Author Archive

Tom Lubbock

Dr Tom Lubbock is a lecturer in politics at Magdalen College, Oxford.

Robert Saunders is co-editor (together with Ben Jackson) of Making Thatcher’s Britain. He teaches History at Jesus College, Oxford,  and Politics at Lincoln College. I really enjoyed Making Thatcher’s Britain. Can I start by asking a biographical question about Thatcher before we get to the book — how did she come to lead her party in 1975? Was it a result of a careful campaign or happenstance?  There was a degree of good fortune to the affair. If Ted Heath had resigned a year earlier, or if Keith Joseph had run in 1975, Thatcher would not have been a candidate. She won partly because of a brilliant campaign organisation, and partly because she was the only one willing to challenge such a dominant leader. But …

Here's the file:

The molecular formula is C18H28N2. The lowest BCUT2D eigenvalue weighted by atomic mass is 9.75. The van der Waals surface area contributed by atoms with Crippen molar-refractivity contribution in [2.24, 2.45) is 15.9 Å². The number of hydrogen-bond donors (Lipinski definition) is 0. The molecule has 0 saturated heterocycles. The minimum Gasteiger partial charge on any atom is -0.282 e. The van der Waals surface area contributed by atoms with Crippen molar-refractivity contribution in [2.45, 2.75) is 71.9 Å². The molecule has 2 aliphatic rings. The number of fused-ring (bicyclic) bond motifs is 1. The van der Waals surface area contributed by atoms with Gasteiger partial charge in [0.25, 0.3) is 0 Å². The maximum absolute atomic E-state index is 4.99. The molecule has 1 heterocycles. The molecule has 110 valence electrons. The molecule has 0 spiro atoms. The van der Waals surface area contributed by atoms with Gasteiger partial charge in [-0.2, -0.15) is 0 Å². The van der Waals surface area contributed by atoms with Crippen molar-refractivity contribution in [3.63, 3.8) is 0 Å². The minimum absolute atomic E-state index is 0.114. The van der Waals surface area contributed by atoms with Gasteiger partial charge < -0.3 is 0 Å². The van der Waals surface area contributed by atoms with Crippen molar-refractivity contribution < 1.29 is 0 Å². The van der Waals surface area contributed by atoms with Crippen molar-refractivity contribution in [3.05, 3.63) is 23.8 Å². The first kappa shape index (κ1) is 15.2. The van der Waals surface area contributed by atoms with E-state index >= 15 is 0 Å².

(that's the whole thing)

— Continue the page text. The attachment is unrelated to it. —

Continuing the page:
In 1975 Margaret Thatcher defeated Edward Heath for the Leadership of the Conservative Party. Both have a firm claim to be the Prime Minister with the humblest origin. Both resigned after failing to defeat a challenge to their leadership on the first ballot. In the words of Malcolm Rifkind, both were ‘strong-willed, stubborn and convinced of their own rectitude’ (Thatcher’s most famous quality but also one that Tony Blair cited in his 2005 eulogy for Ted Heath). But these similarities are as tittle tattle compared to the fact that as prime minister both faced the same governing challenge, the same kernel of the same problem: how to govern a country that some said had become ungovernable. This is where their fortunes diverge sharply. How did the figure of Margaret Thatcher so completely come to overshadow that of her predecessor as Conservative Leader? That is the subject of this podcast by Dr Tom Lubbock and Gillian Peele.